Mastering cloud migration: Empowering stakeholders and workforce for success

By Paul Campbell, Head of Cloud, Daemon.

  • 4 months ago Posted in

Running a business has never been easy and the pandemic made it even more difficult. To continue operating in a world where many office-based workers were mandated to stay at home, businesses had to shift operations to the cloud. With the flexibility offered by hybrid and remote working being embraced by employees and even being seen as a benefit that attracts new talent, many businesses are looking to stick with it.

According to Daemon’s Digital Transformation report, 94% of businesses have accelerated their digital transformation efforts in the past two years. Cloud migration is no longer a nice-to-have, but a must for businesses that want to stay ahead of the competition. By migrating to the cloud, companies can gain access to new capabilities, improve their agility, and reduce their costs.

Embarking on a cloud journey is an exciting one, but some processes can appear overwhelming. Moving data and applications from physical data centres to the cloud presents various challenges, ranging from planning pitfalls to technical complexities.

It’s essential for organisations to prioritise stakeholders and have an open and transparent relationship with them across the whole cloud journey. By doing so, stakeholders will trust the process, even if challenges come their way.

Don’t let misalignment sink the cloud migration

Stakeholder alignment plays a pivotal role in driving the success of any cloud migration endeavour, as highlighted by the findings of the Digital Transformation report. This report emphasises that human factors, particularly the misalignment of key stakeholders, are often the primary reasons behind the failure of digital transformation projects.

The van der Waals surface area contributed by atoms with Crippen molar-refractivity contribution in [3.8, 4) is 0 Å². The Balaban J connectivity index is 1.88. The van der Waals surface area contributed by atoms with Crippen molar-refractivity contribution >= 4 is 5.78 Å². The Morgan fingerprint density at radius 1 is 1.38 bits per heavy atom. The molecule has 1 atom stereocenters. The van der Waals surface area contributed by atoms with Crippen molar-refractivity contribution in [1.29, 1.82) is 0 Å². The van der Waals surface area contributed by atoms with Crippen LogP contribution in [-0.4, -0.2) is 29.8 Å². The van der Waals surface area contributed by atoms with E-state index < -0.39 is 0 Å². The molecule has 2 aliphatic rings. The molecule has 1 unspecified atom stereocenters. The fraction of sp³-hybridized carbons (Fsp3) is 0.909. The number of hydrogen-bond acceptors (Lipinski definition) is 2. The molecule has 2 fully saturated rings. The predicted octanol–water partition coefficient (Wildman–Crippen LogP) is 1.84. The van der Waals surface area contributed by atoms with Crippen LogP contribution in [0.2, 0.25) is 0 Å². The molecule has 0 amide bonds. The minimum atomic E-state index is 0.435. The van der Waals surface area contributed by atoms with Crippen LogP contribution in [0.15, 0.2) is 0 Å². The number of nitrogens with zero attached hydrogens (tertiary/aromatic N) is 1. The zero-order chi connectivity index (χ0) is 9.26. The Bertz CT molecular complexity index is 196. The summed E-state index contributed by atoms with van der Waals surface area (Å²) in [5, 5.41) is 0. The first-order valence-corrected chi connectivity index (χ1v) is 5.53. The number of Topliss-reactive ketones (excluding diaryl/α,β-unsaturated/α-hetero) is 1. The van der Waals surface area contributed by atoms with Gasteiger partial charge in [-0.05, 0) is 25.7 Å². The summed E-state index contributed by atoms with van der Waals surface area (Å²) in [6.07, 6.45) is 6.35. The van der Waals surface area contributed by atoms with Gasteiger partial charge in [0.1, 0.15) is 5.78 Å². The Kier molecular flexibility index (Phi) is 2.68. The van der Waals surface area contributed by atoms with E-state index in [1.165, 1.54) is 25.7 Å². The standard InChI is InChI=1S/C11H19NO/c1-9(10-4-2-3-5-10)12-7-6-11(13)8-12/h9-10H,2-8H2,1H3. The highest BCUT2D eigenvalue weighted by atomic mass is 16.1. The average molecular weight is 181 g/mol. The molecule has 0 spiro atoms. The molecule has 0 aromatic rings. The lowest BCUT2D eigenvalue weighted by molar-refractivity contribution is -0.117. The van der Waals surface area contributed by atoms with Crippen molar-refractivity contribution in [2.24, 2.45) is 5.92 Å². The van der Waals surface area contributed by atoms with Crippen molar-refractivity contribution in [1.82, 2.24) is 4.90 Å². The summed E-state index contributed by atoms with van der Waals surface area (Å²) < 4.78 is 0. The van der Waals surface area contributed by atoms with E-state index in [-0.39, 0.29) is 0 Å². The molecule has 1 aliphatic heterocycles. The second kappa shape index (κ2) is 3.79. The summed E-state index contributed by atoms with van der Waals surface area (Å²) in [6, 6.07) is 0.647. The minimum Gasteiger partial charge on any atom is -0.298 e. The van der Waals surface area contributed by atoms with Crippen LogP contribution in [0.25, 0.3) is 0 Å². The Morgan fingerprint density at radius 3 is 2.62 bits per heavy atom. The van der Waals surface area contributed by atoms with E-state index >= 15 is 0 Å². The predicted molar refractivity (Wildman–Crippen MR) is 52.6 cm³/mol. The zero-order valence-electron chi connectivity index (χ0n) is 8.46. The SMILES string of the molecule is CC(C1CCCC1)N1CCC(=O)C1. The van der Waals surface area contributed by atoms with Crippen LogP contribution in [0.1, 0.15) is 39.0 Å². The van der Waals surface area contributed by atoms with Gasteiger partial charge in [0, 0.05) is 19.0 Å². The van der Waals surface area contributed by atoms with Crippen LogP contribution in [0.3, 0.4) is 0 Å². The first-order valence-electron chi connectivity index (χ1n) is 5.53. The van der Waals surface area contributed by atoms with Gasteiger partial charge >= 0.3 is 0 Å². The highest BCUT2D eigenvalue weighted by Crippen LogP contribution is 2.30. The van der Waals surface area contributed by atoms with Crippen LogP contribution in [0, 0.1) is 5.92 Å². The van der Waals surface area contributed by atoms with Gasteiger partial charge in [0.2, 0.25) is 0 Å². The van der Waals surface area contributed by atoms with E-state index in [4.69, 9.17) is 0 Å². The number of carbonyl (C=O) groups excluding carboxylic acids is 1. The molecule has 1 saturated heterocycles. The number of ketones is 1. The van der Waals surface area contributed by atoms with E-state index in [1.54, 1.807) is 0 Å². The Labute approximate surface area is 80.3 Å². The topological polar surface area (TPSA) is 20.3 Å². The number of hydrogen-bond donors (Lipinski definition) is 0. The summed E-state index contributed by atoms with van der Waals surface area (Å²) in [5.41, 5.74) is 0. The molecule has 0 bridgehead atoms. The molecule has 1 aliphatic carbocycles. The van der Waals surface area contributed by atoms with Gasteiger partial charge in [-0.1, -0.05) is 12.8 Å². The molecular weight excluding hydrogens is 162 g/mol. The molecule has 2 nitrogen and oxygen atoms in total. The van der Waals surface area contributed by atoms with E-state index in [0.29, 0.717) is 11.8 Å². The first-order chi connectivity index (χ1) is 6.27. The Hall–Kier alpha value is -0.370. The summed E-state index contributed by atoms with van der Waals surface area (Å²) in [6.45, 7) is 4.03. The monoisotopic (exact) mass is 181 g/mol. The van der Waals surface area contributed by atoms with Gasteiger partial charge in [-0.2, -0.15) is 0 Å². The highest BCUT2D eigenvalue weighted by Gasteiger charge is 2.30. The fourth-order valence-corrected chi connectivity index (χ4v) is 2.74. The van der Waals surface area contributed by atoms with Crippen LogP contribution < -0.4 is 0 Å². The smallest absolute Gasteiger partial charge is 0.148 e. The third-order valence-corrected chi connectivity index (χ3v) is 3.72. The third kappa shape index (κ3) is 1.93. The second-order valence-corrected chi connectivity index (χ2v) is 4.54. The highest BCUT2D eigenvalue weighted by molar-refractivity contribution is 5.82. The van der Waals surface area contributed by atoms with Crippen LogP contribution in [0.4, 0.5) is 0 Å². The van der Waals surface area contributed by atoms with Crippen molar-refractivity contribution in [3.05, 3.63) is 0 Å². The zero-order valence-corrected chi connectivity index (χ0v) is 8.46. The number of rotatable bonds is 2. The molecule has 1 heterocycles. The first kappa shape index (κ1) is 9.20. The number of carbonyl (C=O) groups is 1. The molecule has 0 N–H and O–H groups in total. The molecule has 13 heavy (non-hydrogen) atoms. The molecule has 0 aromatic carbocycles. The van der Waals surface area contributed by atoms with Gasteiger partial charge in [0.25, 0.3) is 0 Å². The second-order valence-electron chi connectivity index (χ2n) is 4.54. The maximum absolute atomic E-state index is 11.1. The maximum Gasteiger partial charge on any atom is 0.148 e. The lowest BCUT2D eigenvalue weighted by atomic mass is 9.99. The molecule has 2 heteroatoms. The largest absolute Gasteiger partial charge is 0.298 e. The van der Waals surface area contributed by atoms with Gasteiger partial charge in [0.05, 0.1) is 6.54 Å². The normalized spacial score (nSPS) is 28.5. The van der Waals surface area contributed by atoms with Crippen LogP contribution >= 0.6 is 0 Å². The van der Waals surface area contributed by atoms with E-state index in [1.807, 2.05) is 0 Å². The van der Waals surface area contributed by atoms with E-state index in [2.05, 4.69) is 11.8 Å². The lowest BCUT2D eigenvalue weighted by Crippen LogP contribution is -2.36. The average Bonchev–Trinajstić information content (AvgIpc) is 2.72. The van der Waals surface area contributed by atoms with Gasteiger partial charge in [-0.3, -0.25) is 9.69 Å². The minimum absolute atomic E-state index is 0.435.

To overcome these challenges, organisations need to move away from individual decision-making within senior management silos and instead foster a culture of collaboration and shared vision. Establishing a collective "North Star" allows stakeholders to come together, align their objectives, and set a clear direction for the cloud migration journey. This shared vision acts as a guiding light, ensuring that all stakeholders are working towards a common goal and are aware of the benefits and outcomes expected from the migration.

While navigating the cloud migration process, companies should acknowledge that mistakes and setbacks can occur. However, it is crucial to celebrate successes as a unified team, recognising the achievements and milestones reached along the way. This collective recognition reinforces a positive and collaborative atmosphere, encouraging continued commitment and motivation among stakeholders.

Effective communication plays a vital role in maintaining stakeholder alignment throughout the migration process. Transparent and frequent communication channels should be established to keep stakeholders informed about the progress, challenges, and